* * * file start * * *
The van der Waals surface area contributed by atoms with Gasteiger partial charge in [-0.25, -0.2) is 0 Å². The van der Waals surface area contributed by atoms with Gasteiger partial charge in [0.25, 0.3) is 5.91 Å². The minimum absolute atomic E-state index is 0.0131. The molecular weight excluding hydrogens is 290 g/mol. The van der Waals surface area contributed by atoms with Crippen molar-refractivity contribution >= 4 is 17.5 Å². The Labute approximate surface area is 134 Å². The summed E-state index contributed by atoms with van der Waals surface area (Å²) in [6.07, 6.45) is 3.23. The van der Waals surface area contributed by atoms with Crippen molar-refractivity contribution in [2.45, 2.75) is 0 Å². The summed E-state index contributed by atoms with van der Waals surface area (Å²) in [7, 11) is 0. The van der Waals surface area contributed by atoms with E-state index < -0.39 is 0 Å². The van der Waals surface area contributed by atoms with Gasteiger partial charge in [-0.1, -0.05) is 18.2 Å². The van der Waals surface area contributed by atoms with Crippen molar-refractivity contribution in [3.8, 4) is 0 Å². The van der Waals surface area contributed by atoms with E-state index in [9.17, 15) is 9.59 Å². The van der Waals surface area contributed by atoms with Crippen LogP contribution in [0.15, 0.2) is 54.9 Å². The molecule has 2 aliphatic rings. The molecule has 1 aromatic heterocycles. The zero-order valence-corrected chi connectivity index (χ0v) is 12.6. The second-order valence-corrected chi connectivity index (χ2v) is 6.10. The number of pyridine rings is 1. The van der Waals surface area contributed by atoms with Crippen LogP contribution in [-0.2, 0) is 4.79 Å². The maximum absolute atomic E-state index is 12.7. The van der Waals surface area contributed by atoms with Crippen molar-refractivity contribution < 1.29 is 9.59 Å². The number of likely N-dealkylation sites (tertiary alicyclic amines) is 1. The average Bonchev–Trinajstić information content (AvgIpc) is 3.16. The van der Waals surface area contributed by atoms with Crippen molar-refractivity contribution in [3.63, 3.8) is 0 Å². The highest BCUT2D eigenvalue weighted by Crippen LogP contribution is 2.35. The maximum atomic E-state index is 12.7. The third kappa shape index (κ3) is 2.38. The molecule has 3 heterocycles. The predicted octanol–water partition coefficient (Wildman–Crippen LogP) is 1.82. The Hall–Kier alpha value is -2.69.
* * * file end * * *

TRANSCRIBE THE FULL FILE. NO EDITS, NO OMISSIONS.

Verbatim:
The van der Waals surface area contributed by atoms with Gasteiger partial charge in [-0.25, -0.2) is 0 Å². The van der Waals surface area contributed by atoms with Gasteiger partial charge in [0.25, 0.3) is 5.91 Å². The minimum absolute atomic E-state index is 0.0131. The molecular weight excluding hydrogens is 290 g/mol. The van der Waals surface area contributed by atoms with Crippen molar-refractivity contribution >= 4 is 17.5 Å². The Labute approximate surface area is 134 Å². The summed E-state index contributed by atoms with van der Waals surface area (Å²) in [6.07, 6.45) is 3.23. The van der Waals surface area contributed by atoms with Crippen molar-refractivity contribution in [2.45, 2.75) is 0 Å². The summed E-state index contributed by atoms with van der Waals surface area (Å²) in [7, 11) is 0. The van der Waals surface area contributed by atoms with E-state index < -0.39 is 0 Å². The van der Waals surface area contributed by atoms with Gasteiger partial charge in [-0.1, -0.05) is 18.2 Å². The van der Waals surface area contributed by atoms with Crippen molar-refractivity contribution in [3.8, 4) is 0 Å². The van der Waals surface area contributed by atoms with E-state index in [9.17, 15) is 9.59 Å². The van der Waals surface area contributed by atoms with Crippen LogP contribution in [0.15, 0.2) is 54.9 Å². The molecule has 2 aliphatic rings. The molecule has 1 aromatic heterocycles. The zero-order valence-corrected chi connectivity index (χ0v) is 12.6. The second-order valence-corrected chi connectivity index (χ2v) is 6.10. The number of pyridine rings is 1. The van der Waals surface area contributed by atoms with Crippen LogP contribution in [-0.2, 0) is 4.79 Å². The maximum absolute atomic E-state index is 12.7. The van der Waals surface area contributed by atoms with Crippen molar-refractivity contribution < 1.29 is 9.59 Å². The number of likely N-dealkylation sites (tertiary alicyclic amines) is 1. The average Bonchev–Trinajstić information content (AvgIpc) is 3.16. The van der Waals surface area contributed by atoms with Crippen molar-refractivity contribution in [3.63, 3.8) is 0 Å². The highest BCUT2D eigenvalue weighted by Crippen LogP contribution is 2.35. The maximum atomic E-state index is 12.7. The third kappa shape index (κ3) is 2.38. The molecule has 3 heterocycles. The predicted octanol–water partition coefficient (Wildman–Crippen LogP) is 1.82. The Hall–Kier alpha value is -2.69.